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Digital Integration – an Interview for Feed Magazine with Craig Buckland, Technical Director, BTS
Can you provide a brief overview of the company?
Broadcast Traffic Systems (BTS) was established in 2000. It supplies traffic solutions to the broadcast industry. The company’s objective is to offer scalable, cost-efficient solutions suitable for single and multi-channel broadcasters. We can provide a complete system from long term planning and advertising sales through to integration with transmission playout systems. We have off-the-shelf solutions which are ready to deploy but we can also work with customers to develop a bespoke solution to precisely fit their requirements. We have customers throughout the globe, covering six continents and including many of the world’s leading broadcasters.
Articles often talk about TV advertising VERSUS online. Is there not room for both to thrive in the 21st century? Is there really a battle?Absolutely, TV and online advertising should definitely complement each other. In fact, so much so that broadcasters are in a unique position to enable that cohesive approach. Also, the way in which video is distributed is changing. TV is no longer just about linear channels, there has been a steady rise in over-the-top (OTT) services which is leading to both new challenges and opportunities when it comes to advertising. The best advertising strategies are the ones which cross both platforms.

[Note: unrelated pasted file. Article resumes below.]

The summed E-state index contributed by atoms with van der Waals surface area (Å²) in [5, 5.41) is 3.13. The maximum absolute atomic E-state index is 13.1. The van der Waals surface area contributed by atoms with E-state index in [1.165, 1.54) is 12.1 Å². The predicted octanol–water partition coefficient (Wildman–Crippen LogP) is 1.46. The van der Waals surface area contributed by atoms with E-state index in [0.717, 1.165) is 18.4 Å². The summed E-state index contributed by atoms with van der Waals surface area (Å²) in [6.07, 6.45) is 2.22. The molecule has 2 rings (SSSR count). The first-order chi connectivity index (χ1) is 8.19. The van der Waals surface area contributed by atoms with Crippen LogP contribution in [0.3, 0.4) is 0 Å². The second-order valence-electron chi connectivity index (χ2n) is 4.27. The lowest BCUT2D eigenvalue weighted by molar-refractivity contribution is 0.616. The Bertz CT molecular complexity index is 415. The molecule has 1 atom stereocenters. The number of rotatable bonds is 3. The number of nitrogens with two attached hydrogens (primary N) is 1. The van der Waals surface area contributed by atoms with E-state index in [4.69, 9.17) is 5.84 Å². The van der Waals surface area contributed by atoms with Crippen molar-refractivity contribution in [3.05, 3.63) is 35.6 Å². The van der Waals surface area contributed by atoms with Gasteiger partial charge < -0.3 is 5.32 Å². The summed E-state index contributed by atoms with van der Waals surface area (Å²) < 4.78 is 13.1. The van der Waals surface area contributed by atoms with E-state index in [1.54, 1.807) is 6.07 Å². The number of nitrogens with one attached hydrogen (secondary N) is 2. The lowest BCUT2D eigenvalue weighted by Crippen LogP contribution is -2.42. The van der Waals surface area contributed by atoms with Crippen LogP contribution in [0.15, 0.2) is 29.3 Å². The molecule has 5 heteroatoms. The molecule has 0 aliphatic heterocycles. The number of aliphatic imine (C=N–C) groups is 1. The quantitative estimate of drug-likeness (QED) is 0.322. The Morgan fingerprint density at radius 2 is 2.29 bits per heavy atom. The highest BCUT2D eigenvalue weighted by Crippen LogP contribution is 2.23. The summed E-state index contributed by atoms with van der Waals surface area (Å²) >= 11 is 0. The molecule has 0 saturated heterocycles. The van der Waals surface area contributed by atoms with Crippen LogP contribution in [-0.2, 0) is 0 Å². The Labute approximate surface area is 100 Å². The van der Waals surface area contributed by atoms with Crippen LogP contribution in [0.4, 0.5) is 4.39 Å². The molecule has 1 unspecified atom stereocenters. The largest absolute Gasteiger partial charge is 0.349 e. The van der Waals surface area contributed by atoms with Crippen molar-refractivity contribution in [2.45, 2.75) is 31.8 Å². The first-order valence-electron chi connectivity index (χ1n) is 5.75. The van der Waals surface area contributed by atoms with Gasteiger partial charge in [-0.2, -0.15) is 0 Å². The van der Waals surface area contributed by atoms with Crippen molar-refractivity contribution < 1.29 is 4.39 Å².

Can TV and digital be used side by side by advertisers? If so, where will this work best?
Advertisers are increasingly expecting this to work side-by-side and are looking to launch campaigns across the board. Ad campaigns that mix both digital and TV will likely have the most impact, because they will get in front of more people, and because consumers will see them on different platforms. It works best when it is an integrated campaign, with the ads making most of the potential of each platform.
What are the benefits of digital advertising over other media – especially TV?
The main advantage of digital advertising is the opportunity to personalise the ads being served. There has been a lot of research that shows that personalised ads improve engagement quite substantially. For example, Sky released stats last year that showed targeted ads boost ad engagement by more than a third and cut channel switching by almost a half.